Are we givers or are we takers?

By By Brian Johnson

By Brian Johnson

Our ethical world is flooded with complexities. Because of these, the life of an idealist is constantly being shaped by the challenges of reality. As we get older, we hear with greater frequency the societal whisperings telling us to give up on idealism and just accept things as they are. It seems that the idealist in us tends to fade with time.

One aspect of idealism is the conflict between oneself and the collective. It’s a battle between altruism and egoism. Tweaking this conflict into terms of giving and taking may give us insight into our complex world. Instead of asking whether we are selfish or selfless, we can ask ourselves: Are we givers or takers?

Our ethical conscience tends to put the act of giving on a pedestal, as it rightly should. Giving, many religions tell us, is the essence of our existence. The golden rule began with the precept of giving. Simply, if we hope to be benefitted, then we must work to benefit others.

Taking, however, is the antithesis of giving. Taking is simply a process of life, key to survival. A certain amount of taking should be guilt-free, but taking too much should not be. We must be careful not to take too much.

But how much is too much? That is a question that our consciences alone must answer. We ought to be aware that our comfortable positions in life will urge us to rationalize our consumption habits. These rationalizations should be (but rarely are) tossed aside if they conflict with our conscience.

We give and take on many different levels.

On a national level, are we takers or givers? Our country gives billions of dollars in foreign aid each year. This fact alone might convince some that we are givers. One overwhelming fact says otherwise. We consume and take so much as Americans, that if everyone in the world were to consume as much we do, it would take more than four earths to support us all. So when much of the world says we are imperialistic and self-serving, maybe they’re right. Some wonder why there is so much anti-American sentiment in the world. Maybe the resentment is caused, in part, by our fixation on taking. When there’s an incredible amount of inequality, is it not human nature, however unjustified, to despise the group that has the most?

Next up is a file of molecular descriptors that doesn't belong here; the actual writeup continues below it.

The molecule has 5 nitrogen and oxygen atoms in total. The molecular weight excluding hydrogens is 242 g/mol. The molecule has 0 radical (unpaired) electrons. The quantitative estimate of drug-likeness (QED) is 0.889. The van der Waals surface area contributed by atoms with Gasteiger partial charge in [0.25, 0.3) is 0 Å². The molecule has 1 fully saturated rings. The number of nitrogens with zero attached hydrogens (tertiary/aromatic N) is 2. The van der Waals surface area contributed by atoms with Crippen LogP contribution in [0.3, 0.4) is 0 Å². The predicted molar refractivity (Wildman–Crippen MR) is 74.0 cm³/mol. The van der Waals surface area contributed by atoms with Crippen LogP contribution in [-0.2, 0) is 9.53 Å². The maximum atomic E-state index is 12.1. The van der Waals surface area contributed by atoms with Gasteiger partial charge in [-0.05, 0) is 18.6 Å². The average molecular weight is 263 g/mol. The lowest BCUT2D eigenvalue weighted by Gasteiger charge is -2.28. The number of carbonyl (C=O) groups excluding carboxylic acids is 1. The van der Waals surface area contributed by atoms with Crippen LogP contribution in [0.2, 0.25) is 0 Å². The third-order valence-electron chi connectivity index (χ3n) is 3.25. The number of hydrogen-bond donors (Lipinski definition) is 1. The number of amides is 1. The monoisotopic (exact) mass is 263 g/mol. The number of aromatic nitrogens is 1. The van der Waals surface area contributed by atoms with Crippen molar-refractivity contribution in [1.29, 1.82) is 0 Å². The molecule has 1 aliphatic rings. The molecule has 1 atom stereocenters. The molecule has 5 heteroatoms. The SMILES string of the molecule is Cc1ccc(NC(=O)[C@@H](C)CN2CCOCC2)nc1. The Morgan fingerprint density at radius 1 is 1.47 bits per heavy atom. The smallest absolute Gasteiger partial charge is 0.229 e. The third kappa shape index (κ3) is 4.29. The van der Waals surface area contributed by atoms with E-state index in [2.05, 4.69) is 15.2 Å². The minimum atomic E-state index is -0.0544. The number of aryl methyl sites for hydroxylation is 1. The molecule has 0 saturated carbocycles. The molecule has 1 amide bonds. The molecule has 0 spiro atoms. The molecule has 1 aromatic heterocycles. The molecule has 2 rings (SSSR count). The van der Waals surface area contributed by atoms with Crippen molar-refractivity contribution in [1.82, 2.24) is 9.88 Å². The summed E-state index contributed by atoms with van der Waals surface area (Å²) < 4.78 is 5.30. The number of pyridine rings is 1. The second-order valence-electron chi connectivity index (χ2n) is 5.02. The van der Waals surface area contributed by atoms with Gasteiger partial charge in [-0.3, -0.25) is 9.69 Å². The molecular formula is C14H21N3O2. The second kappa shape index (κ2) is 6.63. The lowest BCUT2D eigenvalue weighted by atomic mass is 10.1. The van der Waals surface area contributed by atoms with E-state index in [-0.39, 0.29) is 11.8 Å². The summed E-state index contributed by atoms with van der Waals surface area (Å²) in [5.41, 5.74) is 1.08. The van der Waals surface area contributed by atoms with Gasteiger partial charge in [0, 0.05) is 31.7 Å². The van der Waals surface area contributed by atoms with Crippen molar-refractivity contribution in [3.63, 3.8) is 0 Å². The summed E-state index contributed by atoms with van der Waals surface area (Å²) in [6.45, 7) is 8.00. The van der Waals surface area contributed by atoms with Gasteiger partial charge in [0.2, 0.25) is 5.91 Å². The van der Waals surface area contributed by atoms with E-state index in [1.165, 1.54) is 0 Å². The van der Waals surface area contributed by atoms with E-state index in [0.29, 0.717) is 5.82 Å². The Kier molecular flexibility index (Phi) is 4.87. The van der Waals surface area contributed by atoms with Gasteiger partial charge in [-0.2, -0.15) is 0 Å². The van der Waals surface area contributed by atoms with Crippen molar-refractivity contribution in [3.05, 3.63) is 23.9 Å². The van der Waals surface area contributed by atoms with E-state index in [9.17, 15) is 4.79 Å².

As a nation whose foundations lie in an abhorrence of monarchies, one might think that we would define leadership as a position to serve, and not to be served like the kings and queens we so despised. With that in mind, isn’t it ironic that at the same time we claimed the title of “leaders of the free world,” we sat on our “velvet thrones of luxury?” In a way, we are like the old English kings that burdened the American colonies with taxes. Only instead of taxes, we collect from the world in a much more subtle way-with our economy in the name of free trade.

Now, on a more individualistic note, are we givers or takers? That’s a question that each must answer. When deciding which career path to take, do we think about how we want to give to society? Or do we think about how we can take from society? It’s a question of priorities. It seems our first priority is to have a livelihood or make money for ourselves and our families. The emphasis is placed on the salary, while what we give to society comes in second. Wouldn’t it make more sense to reverse the priorities? Our seemingly lackadaisical concern to give back to society is frightening.

The same “sell-out” attitude of the professional world has infiltrated our universities as well. While we are busy educating ourselves, do we ever consider how we will benefit society with our new knowledge? I think few do. To most students, college is simply a pit stop to financial success. Greedy attitudes are pervasive in our society. “I want to start my own business” or “I want to work for myself” are desires expressed by many. Is the intent behind such statements that of giving or taking? Granted, while many individuals who work for themselves want to contribute to society, many are also looking for a loophole in which to maximize their paychecks. I ask again, is the intent to give or take?

If we want idealistic values to reside with us as an individual or a nation, we must question our motives.

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